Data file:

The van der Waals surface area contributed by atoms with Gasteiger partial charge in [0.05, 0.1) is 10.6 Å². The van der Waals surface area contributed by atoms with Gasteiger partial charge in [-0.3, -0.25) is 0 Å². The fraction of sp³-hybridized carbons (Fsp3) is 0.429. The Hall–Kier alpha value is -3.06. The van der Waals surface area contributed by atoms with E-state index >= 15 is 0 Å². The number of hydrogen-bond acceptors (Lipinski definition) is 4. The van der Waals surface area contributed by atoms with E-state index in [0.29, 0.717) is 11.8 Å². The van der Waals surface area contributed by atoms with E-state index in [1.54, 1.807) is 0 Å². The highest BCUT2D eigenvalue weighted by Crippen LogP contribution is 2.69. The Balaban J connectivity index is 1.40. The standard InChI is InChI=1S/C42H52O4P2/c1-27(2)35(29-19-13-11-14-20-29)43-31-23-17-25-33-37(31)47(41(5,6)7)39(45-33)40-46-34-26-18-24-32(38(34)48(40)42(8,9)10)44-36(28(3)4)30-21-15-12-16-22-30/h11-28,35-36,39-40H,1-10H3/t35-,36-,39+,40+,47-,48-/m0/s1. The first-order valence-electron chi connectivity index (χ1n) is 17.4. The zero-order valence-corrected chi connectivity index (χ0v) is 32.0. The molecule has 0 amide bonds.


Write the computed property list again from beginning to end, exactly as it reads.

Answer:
The van der Waals surface area contributed by atoms with Gasteiger partial charge in [0.05, 0.1) is 10.6 Å². The van der Waals surface area contributed by atoms with Gasteiger partial charge in [-0.3, -0.25) is 0 Å². The fraction of sp³-hybridized carbons (Fsp3) is 0.429. The Hall–Kier alpha value is -3.06. The van der Waals surface area contributed by atoms with E-state index >= 15 is 0 Å². The number of hydrogen-bond acceptors (Lipinski definition) is 4. The van der Waals surface area contributed by atoms with E-state index in [0.29, 0.717) is 11.8 Å². The van der Waals surface area contributed by atoms with E-state index in [1.54, 1.807) is 0 Å². The highest BCUT2D eigenvalue weighted by Crippen LogP contribution is 2.69. The Balaban J connectivity index is 1.40. The standard InChI is InChI=1S/C42H52O4P2/c1-27(2)35(29-19-13-11-14-20-29)43-31-23-17-25-33-37(31)47(41(5,6)7)39(45-33)40-46-34-26-18-24-32(38(34)48(40)42(8,9)10)44-36(28(3)4)30-21-15-12-16-22-30/h11-28,35-36,39-40H,1-10H3/t35-,36-,39+,40+,47-,48-/m0/s1. The first-order valence-electron chi connectivity index (χ1n) is 17.4. The zero-order valence-corrected chi connectivity index (χ0v) is 32.0. The molecule has 0 amide bonds.